A Magnet for Mom

Last Christmas, I drove to Oklahoma to visit my relatives and celebrate the holiday. At a rest stop, I filled up my mug with chai tea, then stretched my legs and browsed through the gift shop.

On a swivel display, several colorful magnets stood out – one in particular. It was a pansy, the purple kind with the yellow center, the pansy that Oklahoma grows so well in the early spring, a pansy like the ones in Mom’s flower garden.purple pansy

I knew Mom would love it. She could put it on her fridge next to the magnets that held pictures of the grandkids in their various growth stages.

But I hesitated. It was $2.50 for a tiny pansy magnet. Was it really worth that? No, probably not.

I decided to think about it and maybe buy it on the return trip, then mail it to Mom or give it to her for Mother’s Day.

But I should have listened to that inner nudge. I should have said, “To heck with my stupid budget and trying to live on pennies. Buy it now while you can.”

But I didn’t listen. In fact, I drove on down the road, sipped my chai tea and forgot about that magnet until four months later when I drove to Oklahoma for the Easter break. I stopped at the same rest stop, this time refilling my cup with iced tea, stretching my legs and browsing through the gift shop.

But of course, the magnets no longer decorated the display. No pansies, no flowers, no pretty magnets of any kind.

As I plan for Christmas vacation this year, I still kick my inward self for not buying that magnet for Mom. I know I will stop at the same rest stop and buy a cup of hot chai tea. I will stretch my legs and browse through the gift shop, because that is what I do on my trips to Oklahoma.

But even if the gift shop replaced the magnets, Mom no longer lives in her house. She has no refrigerator in her assisted living apartment. No place to put magnets that would have given her a few months of pleasure for just $2.50.

This year I will remind myself that gifts to others are never wasted. Life is short and it sometimes changes drastically from one day to the next. Although it’s important to keep a budget, a giving heart is even more important – especially for those we love whose time on earth is limited.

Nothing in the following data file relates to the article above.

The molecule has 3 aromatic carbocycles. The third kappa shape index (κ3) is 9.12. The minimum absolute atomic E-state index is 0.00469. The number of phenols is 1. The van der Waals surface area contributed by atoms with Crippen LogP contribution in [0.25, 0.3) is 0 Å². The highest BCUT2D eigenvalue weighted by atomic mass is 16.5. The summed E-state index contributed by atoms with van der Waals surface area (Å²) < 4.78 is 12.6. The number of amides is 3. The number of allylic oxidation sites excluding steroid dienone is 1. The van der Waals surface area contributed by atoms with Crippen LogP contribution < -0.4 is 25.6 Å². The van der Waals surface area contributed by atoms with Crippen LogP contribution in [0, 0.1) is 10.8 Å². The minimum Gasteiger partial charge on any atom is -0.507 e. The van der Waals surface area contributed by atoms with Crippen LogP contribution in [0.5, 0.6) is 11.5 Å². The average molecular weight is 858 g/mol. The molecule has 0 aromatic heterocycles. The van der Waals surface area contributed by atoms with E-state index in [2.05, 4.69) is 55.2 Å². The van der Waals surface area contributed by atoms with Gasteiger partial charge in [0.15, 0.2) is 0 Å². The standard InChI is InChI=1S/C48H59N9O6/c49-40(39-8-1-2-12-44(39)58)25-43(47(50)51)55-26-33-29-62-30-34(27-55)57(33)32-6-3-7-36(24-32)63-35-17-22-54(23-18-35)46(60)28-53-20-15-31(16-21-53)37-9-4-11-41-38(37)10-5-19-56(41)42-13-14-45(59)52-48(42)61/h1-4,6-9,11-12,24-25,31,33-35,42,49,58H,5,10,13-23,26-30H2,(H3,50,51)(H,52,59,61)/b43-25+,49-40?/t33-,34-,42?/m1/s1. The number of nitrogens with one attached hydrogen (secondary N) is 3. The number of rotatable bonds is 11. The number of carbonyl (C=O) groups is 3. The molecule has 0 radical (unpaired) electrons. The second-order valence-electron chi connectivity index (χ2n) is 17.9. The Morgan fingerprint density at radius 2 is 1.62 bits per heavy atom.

So…lesson to self. Next time, buy the stupid magnet or the plastic toy or a drink for a fellow traveler. Be a giver, because it’s easier to spend a bit of money than to forgive yourself.


QLBs for Christmas

In a post last summer – https://rjthesman.net/2012/06/22/the-qlb-in-taos/ – I talked about the quaint little bookstore in Taos, “Moby Dickens.” Don’t you just love that name? This wonderful bookstore with a Southwest flair sports hundreds of shelves filled with all types of books.

Here in the heartland, we have several QLBs that I would like to promote for Christmas.

Herald and Banner Books at 74th and Metcalf, Overland Park, KS. As you drive up to this building, it seems nondescript with its brown and red brick exterior. But once you enter the doors, it is apparent that this bookstore contains the latest in Christian literature as well as many types of faith-promoting items.

It’s the atmosphere that strikes you first. I could actually feel the spirit of God in that place, and even after an hour browsing through the aisles – I hated to leave. If you’re in the area, reserve an hour or so for Herald and Banner Books.

Faith and Life Books in Newton, KS, also carries the spirit of peace and joy. This is a lovely bookstore with decorations that took my breath away and made me want to run home and redecorate.

I saw this bookstore at the brink of the Christmas season and was so enthralled with their creative use of natural items to decorate the trees. Because I was on a limited time schedule, I didn’t have enough time to really experience everything in Faith and Life. It’s on my bucket list to return.

Signs of Life Gallery in Lawrence, KS contains a unique shelving of Christian books along with a grand piano on the main floor. Whenever I visit Signs of Life, I have to force myself not to sit down and play Für Elise. Upstairs is an art gallery, hence the name, “Signs of Life Gallery.”

Other rooms contain tables and chairs, spaces for Bible studies and meetings of any kind. Plus, this bookstore has a coffee bar, so one of the main draws is the soothing smell of mocha and chai.

Hastings in Enid, OK. Although Hastings is a chain bookstore, this one has the feel of a QLB. Also graced with a coffee bar, many of my Okie friends frequent this store and plug into the wifi while sipping from a large assortment of comforting lattes. Hastings also sports a large electronics section, DVDs, CDs and tapes from the latest musicians.

The Gift Shop at Olathe Medical Center. A hospital gift shop has one purpose – to provide a place filled with beautiful things that somehow encourage patients and/or their families.

The staff of OMC work hard to include lots of gifts that celebrate the Christmas season, share joy and instill hope in customers. This shop is so beautiful, it’s worth a trip out to the southwest side of Olathe, KS, just to see it.

What do all these QLBs have in common and why do I want to promote them during this Christmas season?

Because all of them employ managers who gave my book a chance.

"The Unraveling of Reverend G"

“The Unraveling of Reverend G”

All of these QLBs currently hold copies of “The Unraveling of Reverend G,” so I’m hoping that my readers will encourage the staff and buy a book for Christmas.

After all, for those of us who love QLBs, this is the perfect opportunity to support them as they continue in business.

God bless the managers of these QLBs, not only for taking a chance on me, but also for spreading the beauty of Christian fiction.

© 2012 RJ Thesman